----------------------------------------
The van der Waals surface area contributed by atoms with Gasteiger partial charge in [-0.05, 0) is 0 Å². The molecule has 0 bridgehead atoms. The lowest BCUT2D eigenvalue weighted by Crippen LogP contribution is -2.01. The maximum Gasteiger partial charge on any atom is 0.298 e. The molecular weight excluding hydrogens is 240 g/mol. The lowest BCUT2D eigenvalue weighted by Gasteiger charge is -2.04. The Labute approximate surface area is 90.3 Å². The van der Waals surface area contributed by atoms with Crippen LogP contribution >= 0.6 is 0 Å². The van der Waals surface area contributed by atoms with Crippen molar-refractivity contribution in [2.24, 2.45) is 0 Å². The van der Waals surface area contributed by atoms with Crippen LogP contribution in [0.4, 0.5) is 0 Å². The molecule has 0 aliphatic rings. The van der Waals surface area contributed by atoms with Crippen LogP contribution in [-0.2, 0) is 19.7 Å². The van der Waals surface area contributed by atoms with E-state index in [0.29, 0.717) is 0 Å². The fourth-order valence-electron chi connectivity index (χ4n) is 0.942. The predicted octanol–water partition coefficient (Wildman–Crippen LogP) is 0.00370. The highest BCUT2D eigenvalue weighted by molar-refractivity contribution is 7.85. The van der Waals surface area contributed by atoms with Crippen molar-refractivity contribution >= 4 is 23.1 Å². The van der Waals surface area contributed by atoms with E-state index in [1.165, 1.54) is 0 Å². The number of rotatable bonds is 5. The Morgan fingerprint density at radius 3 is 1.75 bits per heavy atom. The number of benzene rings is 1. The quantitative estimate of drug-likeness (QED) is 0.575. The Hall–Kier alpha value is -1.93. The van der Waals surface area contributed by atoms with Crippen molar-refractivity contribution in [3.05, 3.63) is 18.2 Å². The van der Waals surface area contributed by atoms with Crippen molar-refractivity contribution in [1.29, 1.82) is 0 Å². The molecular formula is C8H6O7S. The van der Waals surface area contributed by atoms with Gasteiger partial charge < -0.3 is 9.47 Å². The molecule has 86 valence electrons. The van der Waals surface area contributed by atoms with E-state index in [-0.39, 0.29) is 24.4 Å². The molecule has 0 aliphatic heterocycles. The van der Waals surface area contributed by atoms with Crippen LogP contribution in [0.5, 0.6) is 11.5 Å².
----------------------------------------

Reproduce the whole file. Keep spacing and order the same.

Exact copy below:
The van der Waals surface area contributed by atoms with Gasteiger partial charge in [-0.05, 0) is 0 Å². The molecule has 0 bridgehead atoms. The lowest BCUT2D eigenvalue weighted by Crippen LogP contribution is -2.01. The maximum Gasteiger partial charge on any atom is 0.298 e. The molecular weight excluding hydrogens is 240 g/mol. The lowest BCUT2D eigenvalue weighted by Gasteiger charge is -2.04. The Labute approximate surface area is 90.3 Å². The van der Waals surface area contributed by atoms with Crippen LogP contribution >= 0.6 is 0 Å². The van der Waals surface area contributed by atoms with Crippen molar-refractivity contribution in [2.24, 2.45) is 0 Å². The van der Waals surface area contributed by atoms with Crippen LogP contribution in [0.4, 0.5) is 0 Å². The molecule has 0 aliphatic rings. The van der Waals surface area contributed by atoms with Crippen LogP contribution in [-0.2, 0) is 19.7 Å². The van der Waals surface area contributed by atoms with E-state index in [0.29, 0.717) is 0 Å². The fourth-order valence-electron chi connectivity index (χ4n) is 0.942. The predicted octanol–water partition coefficient (Wildman–Crippen LogP) is 0.00370. The highest BCUT2D eigenvalue weighted by molar-refractivity contribution is 7.85. The van der Waals surface area contributed by atoms with Crippen molar-refractivity contribution >= 4 is 23.1 Å². The van der Waals surface area contributed by atoms with E-state index in [1.165, 1.54) is 0 Å². The number of rotatable bonds is 5. The Morgan fingerprint density at radius 3 is 1.75 bits per heavy atom. The number of benzene rings is 1. The quantitative estimate of drug-likeness (QED) is 0.575. The Hall–Kier alpha value is -1.93. The van der Waals surface area contributed by atoms with Crippen molar-refractivity contribution in [3.05, 3.63) is 18.2 Å². The van der Waals surface area contributed by atoms with Crippen molar-refractivity contribution in [1.29, 1.82) is 0 Å². The molecular formula is C8H6O7S. The van der Waals surface area contributed by atoms with Gasteiger partial charge < -0.3 is 9.47 Å². The molecule has 86 valence electrons. The van der Waals surface area contributed by atoms with E-state index in [-0.39, 0.29) is 24.4 Å². The molecule has 0 aliphatic heterocycles. The van der Waals surface area contributed by atoms with Crippen LogP contribution in [0.5, 0.6) is 11.5 Å².